Stock Based Compensation — We account for stock option grants under the intrinsic value method in accordance with Accounting Principles Board Opinion No. 25 (“APB 25”), Accounting for Stock Issued to Employees. This method defines compensation cost for stock options as the excess, if any, of the quoted market price of the Company’s stock at the date of the grant over the amount the employee must pay to acquire the stock. As our stock option plans require the employee to pay an amount equal to the market price on the date of grant, no compensation expense is recognized under APB 25. Performance-based stock and restricted stock awards are accounted for under the fair value method under SFAS No. 123, Accounting for Stock-Based Compensation and are valued at the quoted market price of the Company’s stock at the date of grant and are expensed using the straight-line method over the vesting or service period of the award.
Assuming that we had recognized compensation cost for stock option grants in accordance with the fair value method of accounting defined in SFAS No. 123, net income and diluted and basic income per share would be as presented in the following table. Compensation cost calculated under SFAS No. 123 is recognized using a straight-line method over the vesting period and is net of estimated forfeitures and tax benefits.

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MONEYGRAM INTERNATIONAL, INC. AND SUBSIDIARIES
NOTES TO CONSOLIDATED FINANCIAL STATEMENTS — (Continued)
                           
    2004   2003   2002
             
    (Dollars in thousands, except per share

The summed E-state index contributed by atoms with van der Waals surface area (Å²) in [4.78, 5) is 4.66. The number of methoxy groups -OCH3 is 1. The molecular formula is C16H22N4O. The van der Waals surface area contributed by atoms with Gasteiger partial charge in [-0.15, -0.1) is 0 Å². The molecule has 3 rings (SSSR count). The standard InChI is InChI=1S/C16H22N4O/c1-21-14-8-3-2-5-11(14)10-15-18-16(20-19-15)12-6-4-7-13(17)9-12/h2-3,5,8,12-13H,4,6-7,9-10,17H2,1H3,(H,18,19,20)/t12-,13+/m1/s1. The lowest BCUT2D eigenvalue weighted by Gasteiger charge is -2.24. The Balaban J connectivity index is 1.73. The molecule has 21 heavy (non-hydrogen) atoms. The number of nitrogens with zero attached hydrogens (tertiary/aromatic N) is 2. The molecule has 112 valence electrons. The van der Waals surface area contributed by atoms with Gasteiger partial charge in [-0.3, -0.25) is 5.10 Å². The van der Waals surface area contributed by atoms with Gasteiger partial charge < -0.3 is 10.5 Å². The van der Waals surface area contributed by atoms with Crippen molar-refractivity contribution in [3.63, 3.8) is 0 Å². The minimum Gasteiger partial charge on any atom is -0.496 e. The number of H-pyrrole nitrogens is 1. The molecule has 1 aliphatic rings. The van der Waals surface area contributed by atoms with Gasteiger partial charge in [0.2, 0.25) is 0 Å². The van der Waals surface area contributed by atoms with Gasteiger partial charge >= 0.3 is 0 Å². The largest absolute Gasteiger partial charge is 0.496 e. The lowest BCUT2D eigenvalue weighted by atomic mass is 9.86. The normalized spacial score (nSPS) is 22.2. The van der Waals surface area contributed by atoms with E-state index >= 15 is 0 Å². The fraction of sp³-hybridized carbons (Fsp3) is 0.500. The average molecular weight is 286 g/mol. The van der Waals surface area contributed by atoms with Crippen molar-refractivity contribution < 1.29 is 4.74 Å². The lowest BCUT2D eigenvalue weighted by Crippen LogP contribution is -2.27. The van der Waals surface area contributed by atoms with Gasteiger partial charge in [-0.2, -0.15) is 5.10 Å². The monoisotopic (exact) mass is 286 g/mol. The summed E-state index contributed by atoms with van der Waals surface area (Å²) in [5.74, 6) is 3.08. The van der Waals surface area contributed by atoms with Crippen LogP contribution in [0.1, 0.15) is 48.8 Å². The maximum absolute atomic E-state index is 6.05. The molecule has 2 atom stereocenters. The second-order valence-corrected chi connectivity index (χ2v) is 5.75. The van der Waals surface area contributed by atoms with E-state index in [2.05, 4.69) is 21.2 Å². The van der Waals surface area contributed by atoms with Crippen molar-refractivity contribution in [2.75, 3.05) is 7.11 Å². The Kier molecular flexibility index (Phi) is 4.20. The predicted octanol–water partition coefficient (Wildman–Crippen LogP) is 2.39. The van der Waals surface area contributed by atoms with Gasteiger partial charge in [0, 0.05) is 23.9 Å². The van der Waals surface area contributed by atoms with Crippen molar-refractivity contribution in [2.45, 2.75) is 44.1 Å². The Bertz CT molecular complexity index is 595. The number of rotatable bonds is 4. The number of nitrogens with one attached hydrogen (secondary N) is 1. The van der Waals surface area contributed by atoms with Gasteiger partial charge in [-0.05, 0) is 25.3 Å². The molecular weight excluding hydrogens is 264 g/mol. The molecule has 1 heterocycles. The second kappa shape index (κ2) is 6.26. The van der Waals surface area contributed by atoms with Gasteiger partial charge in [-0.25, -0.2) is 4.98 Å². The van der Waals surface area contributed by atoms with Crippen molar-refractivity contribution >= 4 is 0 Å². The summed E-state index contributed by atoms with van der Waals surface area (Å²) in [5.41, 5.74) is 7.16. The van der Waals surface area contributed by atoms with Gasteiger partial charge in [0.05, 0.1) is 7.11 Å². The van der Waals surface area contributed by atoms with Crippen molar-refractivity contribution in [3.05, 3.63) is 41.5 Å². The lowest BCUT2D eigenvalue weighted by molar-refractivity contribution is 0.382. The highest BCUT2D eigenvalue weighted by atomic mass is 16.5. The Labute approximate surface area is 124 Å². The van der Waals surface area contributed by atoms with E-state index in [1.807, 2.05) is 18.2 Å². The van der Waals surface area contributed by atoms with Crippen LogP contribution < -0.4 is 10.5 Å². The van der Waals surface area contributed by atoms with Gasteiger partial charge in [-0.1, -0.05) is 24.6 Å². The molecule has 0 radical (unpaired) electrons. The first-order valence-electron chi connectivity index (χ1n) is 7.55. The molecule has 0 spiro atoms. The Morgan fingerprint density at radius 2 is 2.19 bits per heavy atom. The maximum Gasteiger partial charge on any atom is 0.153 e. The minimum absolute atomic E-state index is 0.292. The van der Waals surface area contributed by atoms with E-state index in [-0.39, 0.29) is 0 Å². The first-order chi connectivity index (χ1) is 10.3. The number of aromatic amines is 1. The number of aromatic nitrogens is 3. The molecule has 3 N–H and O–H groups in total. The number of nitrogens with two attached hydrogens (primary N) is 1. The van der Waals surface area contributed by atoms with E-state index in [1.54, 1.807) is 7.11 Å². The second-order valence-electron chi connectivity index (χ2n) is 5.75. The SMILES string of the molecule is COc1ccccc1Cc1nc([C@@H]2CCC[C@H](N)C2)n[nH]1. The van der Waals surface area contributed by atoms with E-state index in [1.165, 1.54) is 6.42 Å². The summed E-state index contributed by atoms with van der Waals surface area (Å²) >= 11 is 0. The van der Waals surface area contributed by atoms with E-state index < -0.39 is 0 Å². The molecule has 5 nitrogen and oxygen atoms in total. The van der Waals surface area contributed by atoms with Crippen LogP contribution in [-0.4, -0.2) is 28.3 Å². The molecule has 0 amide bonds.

data)
Net income, as reported
  $ 86,412     $ 113,902     $ 57,886  
Plus: stock-based compensation expense recorded under APB 25, net of tax
          28        
Less: stock-based compensation expense determined under the fair value method, net of tax
    (2,386 )     (4,680 )     (5,612 )
                   
Pro forma net income
  $ 84,026     $ 109,250     $ 52,274  
                   
Basic earnings per share:
                       
 
As reported
  $ 0.99     $ 1.31     $ 0.66  
                   
 
Pro forma
    0.97       1.27       0.61  
                   
Diluted earnings per share:
                       
 
As reported
  $ 0.99     $ 1.31     $ 0.65  
                   
 
Pro forma
    0.96       1.26       0.60  
                   
For purposes of applying SFAS No. 123, the estimated fair value of stock options granted during 2004, 2003 and 2002 was $5.49, $4.00 and $6.03 per share, respectively. The fair value of each stock option grant was estimated on the date of grant using the Black-Scholes single option pricing model with the following assumptions: